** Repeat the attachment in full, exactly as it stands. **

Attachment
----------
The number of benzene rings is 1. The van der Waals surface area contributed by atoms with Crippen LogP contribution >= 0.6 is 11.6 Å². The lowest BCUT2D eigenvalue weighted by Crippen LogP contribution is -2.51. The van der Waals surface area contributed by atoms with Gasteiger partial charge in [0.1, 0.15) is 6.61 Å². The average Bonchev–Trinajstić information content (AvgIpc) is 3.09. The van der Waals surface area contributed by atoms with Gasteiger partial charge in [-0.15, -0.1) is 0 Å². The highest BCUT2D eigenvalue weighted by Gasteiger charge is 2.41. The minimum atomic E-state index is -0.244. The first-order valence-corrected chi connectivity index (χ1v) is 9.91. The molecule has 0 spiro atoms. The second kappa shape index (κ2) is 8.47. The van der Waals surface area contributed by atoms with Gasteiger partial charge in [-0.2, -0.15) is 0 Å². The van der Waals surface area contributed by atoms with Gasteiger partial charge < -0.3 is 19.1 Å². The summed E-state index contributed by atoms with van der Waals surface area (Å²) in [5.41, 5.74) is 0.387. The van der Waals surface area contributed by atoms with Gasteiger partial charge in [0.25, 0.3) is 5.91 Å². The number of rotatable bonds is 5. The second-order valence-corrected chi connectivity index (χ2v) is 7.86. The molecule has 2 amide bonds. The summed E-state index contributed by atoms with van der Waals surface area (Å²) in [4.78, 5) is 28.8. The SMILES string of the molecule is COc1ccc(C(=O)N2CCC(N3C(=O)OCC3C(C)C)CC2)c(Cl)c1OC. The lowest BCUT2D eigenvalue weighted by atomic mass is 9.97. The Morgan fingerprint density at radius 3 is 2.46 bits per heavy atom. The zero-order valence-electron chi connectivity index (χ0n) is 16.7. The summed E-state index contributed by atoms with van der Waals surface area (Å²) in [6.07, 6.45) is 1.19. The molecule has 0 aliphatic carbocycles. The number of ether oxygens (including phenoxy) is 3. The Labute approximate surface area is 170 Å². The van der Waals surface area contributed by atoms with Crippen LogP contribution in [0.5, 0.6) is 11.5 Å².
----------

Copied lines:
The number of benzene rings is 1. The van der Waals surface area contributed by atoms with Crippen LogP contribution >= 0.6 is 11.6 Å². The lowest BCUT2D eigenvalue weighted by Crippen LogP contribution is -2.51. The van der Waals surface area contributed by atoms with Gasteiger partial charge in [0.1, 0.15) is 6.61 Å². The average Bonchev–Trinajstić information content (AvgIpc) is 3.09. The van der Waals surface area contributed by atoms with Gasteiger partial charge in [-0.15, -0.1) is 0 Å². The highest BCUT2D eigenvalue weighted by Gasteiger charge is 2.41. The minimum atomic E-state index is -0.244. The first-order valence-corrected chi connectivity index (χ1v) is 9.91. The molecule has 0 spiro atoms. The second kappa shape index (κ2) is 8.47. The van der Waals surface area contributed by atoms with Gasteiger partial charge in [-0.2, -0.15) is 0 Å². The van der Waals surface area contributed by atoms with Gasteiger partial charge < -0.3 is 19.1 Å². The summed E-state index contributed by atoms with van der Waals surface area (Å²) in [5.41, 5.74) is 0.387. The van der Waals surface area contributed by atoms with Gasteiger partial charge in [0.25, 0.3) is 5.91 Å². The number of rotatable bonds is 5. The second-order valence-corrected chi connectivity index (χ2v) is 7.86. The molecule has 2 amide bonds. The summed E-state index contributed by atoms with van der Waals surface area (Å²) in [4.78, 5) is 28.8. The SMILES string of the molecule is COc1ccc(C(=O)N2CCC(N3C(=O)OCC3C(C)C)CC2)c(Cl)c1OC. The lowest BCUT2D eigenvalue weighted by atomic mass is 9.97. The Morgan fingerprint density at radius 3 is 2.46 bits per heavy atom. The zero-order valence-electron chi connectivity index (χ0n) is 16.7. The summed E-state index contributed by atoms with van der Waals surface area (Å²) in [6.07, 6.45) is 1.19. The molecule has 0 aliphatic carbocycles. The number of ether oxygens (including phenoxy) is 3. The Labute approximate surface area is 170 Å². The van der Waals surface area contributed by atoms with Crippen LogP contribution in [0.5, 0.6) is 11.5 Å².